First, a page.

MADRID, June 7 (Reuters) - Spanish energy and infrastructure group Acciona on Monday formally kicked off the listing of its energy unit, saying it has hired banks including Credit Suisse, Bank of America and Banco Santander as bookrunners.
Berenberg, Credit Agricole, HSBC and Societe Generale have also been retained, it said.
Though the energy group has still not disclosed details of its valuation range nor how much Acciona Energy plans to raise, it submitted on Monday a document with its official intention to float, without providing a calendar.
Typically, companies float three to four weeks after issuing their intention to do so.
The planned IPO has been one of the most closely watched deals in Europe, with a number of other European energy firms expected to take a similar path if it proves successful.
It is also expected to be one of the biggest stock market listings this year, with the unit expected to be valued at 8 billion euros ($9.73 billion), banking sources told Reuters in April.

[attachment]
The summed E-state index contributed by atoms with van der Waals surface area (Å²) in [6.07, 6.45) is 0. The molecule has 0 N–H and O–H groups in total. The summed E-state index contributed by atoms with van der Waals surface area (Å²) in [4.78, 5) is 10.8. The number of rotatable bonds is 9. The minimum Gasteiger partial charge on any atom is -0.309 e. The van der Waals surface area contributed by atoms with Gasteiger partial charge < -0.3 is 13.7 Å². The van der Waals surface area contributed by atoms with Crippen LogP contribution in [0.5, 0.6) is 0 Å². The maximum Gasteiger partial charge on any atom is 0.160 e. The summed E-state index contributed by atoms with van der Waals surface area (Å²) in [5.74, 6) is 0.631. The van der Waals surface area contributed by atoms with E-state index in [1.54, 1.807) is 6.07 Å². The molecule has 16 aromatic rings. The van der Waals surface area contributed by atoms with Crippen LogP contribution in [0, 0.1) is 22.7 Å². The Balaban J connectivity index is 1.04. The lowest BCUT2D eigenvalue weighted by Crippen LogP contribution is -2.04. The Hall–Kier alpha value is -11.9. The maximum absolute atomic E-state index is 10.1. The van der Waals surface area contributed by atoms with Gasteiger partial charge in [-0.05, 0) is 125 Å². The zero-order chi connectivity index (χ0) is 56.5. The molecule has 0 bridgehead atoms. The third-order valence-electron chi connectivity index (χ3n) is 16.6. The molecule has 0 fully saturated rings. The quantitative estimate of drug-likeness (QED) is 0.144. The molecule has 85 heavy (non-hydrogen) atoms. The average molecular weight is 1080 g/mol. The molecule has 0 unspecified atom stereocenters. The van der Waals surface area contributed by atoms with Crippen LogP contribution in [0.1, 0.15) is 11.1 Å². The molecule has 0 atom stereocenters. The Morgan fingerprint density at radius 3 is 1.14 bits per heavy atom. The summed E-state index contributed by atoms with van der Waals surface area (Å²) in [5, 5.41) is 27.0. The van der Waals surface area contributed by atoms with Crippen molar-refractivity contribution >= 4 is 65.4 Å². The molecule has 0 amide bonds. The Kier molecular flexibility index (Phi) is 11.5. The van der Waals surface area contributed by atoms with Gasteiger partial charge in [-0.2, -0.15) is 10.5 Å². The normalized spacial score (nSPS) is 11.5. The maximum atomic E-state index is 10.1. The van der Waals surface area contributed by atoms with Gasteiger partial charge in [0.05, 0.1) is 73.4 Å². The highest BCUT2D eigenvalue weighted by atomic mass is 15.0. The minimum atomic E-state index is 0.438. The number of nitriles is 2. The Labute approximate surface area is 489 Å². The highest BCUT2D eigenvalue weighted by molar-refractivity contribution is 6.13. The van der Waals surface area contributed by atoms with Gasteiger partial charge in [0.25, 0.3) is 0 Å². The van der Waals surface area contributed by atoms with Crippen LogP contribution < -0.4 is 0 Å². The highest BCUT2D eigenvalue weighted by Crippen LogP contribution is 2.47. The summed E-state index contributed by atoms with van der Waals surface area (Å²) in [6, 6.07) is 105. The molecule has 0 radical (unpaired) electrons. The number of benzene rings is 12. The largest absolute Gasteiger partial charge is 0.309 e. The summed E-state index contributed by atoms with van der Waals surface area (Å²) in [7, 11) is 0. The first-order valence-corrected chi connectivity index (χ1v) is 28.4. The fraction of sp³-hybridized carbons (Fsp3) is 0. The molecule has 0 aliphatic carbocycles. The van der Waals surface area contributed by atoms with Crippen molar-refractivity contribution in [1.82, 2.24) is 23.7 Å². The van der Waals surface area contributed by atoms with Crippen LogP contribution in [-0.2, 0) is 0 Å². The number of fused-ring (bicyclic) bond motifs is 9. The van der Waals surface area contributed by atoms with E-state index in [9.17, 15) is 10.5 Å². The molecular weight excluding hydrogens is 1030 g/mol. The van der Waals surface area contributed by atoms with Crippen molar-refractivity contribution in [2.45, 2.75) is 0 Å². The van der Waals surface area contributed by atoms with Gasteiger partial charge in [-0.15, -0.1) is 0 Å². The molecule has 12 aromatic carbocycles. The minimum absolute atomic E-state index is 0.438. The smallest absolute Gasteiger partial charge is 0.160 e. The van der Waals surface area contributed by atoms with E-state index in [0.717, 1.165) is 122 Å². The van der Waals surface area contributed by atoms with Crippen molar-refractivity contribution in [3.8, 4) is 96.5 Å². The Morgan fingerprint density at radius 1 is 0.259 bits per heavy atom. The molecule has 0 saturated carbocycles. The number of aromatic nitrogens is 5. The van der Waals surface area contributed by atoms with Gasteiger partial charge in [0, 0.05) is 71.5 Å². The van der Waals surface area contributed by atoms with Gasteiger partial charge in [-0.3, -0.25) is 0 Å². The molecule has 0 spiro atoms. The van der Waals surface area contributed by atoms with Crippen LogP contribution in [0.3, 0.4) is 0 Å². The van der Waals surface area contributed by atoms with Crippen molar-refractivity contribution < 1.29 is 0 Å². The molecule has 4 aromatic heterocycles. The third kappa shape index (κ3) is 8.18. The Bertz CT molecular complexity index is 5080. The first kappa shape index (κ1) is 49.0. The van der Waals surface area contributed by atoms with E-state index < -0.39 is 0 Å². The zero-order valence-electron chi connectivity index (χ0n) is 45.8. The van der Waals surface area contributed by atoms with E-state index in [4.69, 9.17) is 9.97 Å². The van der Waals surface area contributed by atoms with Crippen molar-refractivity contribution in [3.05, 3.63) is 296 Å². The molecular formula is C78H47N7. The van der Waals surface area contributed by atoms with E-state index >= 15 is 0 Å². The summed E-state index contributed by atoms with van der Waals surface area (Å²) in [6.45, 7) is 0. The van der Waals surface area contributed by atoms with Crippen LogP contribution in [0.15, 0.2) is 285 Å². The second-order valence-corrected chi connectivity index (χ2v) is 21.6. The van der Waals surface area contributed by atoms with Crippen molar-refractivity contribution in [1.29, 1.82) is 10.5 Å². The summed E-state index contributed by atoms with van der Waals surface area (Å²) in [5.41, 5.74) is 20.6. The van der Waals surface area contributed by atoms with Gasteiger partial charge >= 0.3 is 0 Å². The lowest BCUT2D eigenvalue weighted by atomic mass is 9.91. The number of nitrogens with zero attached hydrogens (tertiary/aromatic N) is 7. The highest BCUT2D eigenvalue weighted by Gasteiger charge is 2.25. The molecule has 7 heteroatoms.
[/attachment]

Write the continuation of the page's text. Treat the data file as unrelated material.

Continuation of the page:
Renewable energy stocks have pulled back from their January highs, casting some doubt over whether the sector would be as warmly viewed by investors as previously. Smaller renewable firm OPDenergy pulled a planned Madrid IPO earlier this year, while Ecoener downsized its transaction.
However Acciona is seen as the main test for the renewable space, given its size and reputation.
“I don’t think the other companies have any implications for Acciona,” said a source close to the transaction. “Acciona is the blue-chip name in this sector, and it could be the first of several such deals in Europe in the coming years.”
The company said proceeds will go to building more clean energy capacity and paying down debt, which stood at more than four times core earnings at the end of 2020.
Two people familiar with the matter said Acciona is looking for a valuation of at least 10 times the unit’s 2020 core earnings of 831 million euros.
A third person familiar with the matter said in April the deal could value the business at more than 10 billion euros.
Citi, JPMorgan, Goldman Sachs, Morgan Stanley and Bestinver Securities are leading the deal.
$1 = 0.8224 euros Reporting by Inti Landauro, Abhinav Ramnarayan and Jesús Aguado; Editing by Jan Harvey